We don’t see things as they are, we see them as we are.
Anais Nin

…Or as we secretly want to be…treated, viewed, touched, adored, violated, loved, fucked, kissed, held, worshipped, degraded, caressed, seduced, hurt, restrained, entered, torn apart, made whole again.

Secluded in the bottom drawer or high up in the closet under the winter trilby there may have been a cache of “visual material” in many apparently bashful households. Those blessed with guardians whose clandestine stack of erotica was easily discoverable, felt highly exotic and fortunate, particularly when compared to the neck to ankle modesty that many of us endured.

It was the study of Art History that set me free, just prior to the discovery of Henry Millar and Anais Nin, though Xavier Hollander and Pauline Réage’s The Story of O helped in the earlier, more discombobulating years. Michelangelo’s Dying Slave and Courbet’s Origin of the World offered a candid introduction to the sweep and sensuality, folds and lustre, of both the male and female body. But I think perhaps it was my brush with Nabokov and the paintings of Balthus that first enfolded eroticism with a psychological and aesthetic complexity that was, and still is, provoking and disquieting in equal measure.

This small exhibition doesn’t pretend to be more than it is – a curious collection of evidence that we are and always have been surrounded by beautiful, dark, joyous, covert and occasionally unmasked eroticism. That this everyday eroticism gives force and poignancy to our existence, bliss to our temporary animation, and surprisingly regular highlights to the sometimes dry narratives of AH101.
What is clear from this slice of Eros is the range and distinctiveness of how we approach the erotic. From Gideon Rubin’s (IL) undemonstrative and highly sensitive paintings that are tuned to a more “domestic” eroticism; to Hayv Kahraman’s (USA) loaded compositions that conflate cultural and art historical references with a deeply personal self-examination; to Aiko Robinson’s (NZ) contemporary resuscitation of Japanese “shunga” pornography. For all of these artists there is lengthy precedent for the conceptual basis for their work but they bring idiosyncrasy and freshness to the aesthetics of Eros.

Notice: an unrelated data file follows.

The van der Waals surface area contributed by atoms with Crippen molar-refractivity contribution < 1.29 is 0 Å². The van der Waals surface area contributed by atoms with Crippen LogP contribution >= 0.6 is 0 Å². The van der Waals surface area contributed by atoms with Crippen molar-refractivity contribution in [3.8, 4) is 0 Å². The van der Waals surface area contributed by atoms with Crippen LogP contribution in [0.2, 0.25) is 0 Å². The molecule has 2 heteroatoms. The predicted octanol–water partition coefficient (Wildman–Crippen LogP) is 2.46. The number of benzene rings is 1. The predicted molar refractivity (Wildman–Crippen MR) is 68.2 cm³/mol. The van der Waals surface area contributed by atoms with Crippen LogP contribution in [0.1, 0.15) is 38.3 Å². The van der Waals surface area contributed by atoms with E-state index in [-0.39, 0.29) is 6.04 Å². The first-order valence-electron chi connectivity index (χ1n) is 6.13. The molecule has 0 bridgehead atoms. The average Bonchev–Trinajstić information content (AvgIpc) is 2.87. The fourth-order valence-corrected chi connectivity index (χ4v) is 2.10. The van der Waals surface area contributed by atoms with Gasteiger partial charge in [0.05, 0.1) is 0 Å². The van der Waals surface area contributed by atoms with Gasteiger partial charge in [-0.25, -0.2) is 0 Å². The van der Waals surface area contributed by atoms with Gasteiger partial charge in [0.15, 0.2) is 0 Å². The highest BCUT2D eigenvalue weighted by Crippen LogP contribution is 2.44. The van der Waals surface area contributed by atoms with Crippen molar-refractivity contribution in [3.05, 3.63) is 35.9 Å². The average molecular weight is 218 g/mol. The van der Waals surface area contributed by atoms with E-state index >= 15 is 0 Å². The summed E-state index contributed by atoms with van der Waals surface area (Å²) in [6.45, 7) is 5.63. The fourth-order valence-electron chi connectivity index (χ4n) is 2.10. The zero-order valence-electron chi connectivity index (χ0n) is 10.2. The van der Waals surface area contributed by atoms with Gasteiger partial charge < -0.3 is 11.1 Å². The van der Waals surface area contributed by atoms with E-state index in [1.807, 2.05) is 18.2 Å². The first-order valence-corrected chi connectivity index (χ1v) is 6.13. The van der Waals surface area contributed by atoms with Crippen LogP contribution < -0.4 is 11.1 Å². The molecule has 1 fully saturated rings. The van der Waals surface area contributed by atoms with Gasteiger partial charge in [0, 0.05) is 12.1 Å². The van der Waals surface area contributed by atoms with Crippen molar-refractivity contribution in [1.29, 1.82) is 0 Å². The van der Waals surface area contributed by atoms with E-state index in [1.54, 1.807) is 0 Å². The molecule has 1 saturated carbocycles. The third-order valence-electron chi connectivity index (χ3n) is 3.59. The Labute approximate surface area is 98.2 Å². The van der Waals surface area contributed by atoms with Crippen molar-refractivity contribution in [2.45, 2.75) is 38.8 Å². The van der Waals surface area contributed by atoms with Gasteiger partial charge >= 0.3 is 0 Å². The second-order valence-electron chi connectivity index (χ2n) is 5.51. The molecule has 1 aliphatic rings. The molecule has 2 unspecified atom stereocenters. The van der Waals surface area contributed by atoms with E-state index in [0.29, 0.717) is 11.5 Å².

Hoda Afshar’s (AUS) suite of photographs Behold offer an intimate view into a concealed world where tenderness rubs up against illegality, where sexuality is necessarily covert, not because some audiences might feel the need to claim protection but the protagonists depend on it.
Tracey Snelling’s (USA) humorous but confronting dioramas are exposés of strip-tease at the strip-mall. The collision of uptight Christian morality going head-to-head with those giving head declares the extent of the cultural discord. Oddly both venues welcome you with open arms and promise to deliver ecstasy.
Alongside these works are extraordinary paintings by Tomislav Nikolic (AUS), Eric Fischl (USA), Jane Bustin (UK) and Frank Kenis (BEL) each of whom attend to notions of the sensual and the erotic – from Bustin’s and Nikolic’s distilled poetic symbolism to Fischl’s and Kenis’s forceful painterly explicitness.

It is this tension between public and private, between extroverted and cloistered that goes to the heart of the Eros dilemma. The confusion about morality, sexual orthodoxy and pleasure feels so extreme at this moment, the moral and political compass spinning so wildly out of kilter, yet surely it is the repugnance of so called “moral judgement” that is more terrifying than the evidence of some consensual fucking. 
The museological objects in this exhibition make it clear that before the avalanche of jpegs and gifs traded on the internet and the growth of the porn film industry, there was room for a kind of “everyday eroticism”, be it in the form of a finely painted vase, a precocious pot handle or an exquisitely carved marble fountain. Whether such sexual candour displayed on your pots and fountains, brought the bedroom into the kitchen or backyard, was evidence of the imminent fall of Rome, is far less interesting than the ubiquity of the erotic life that all cultures recognise, and some chose to dignify.
Andrew Jensen, May 2019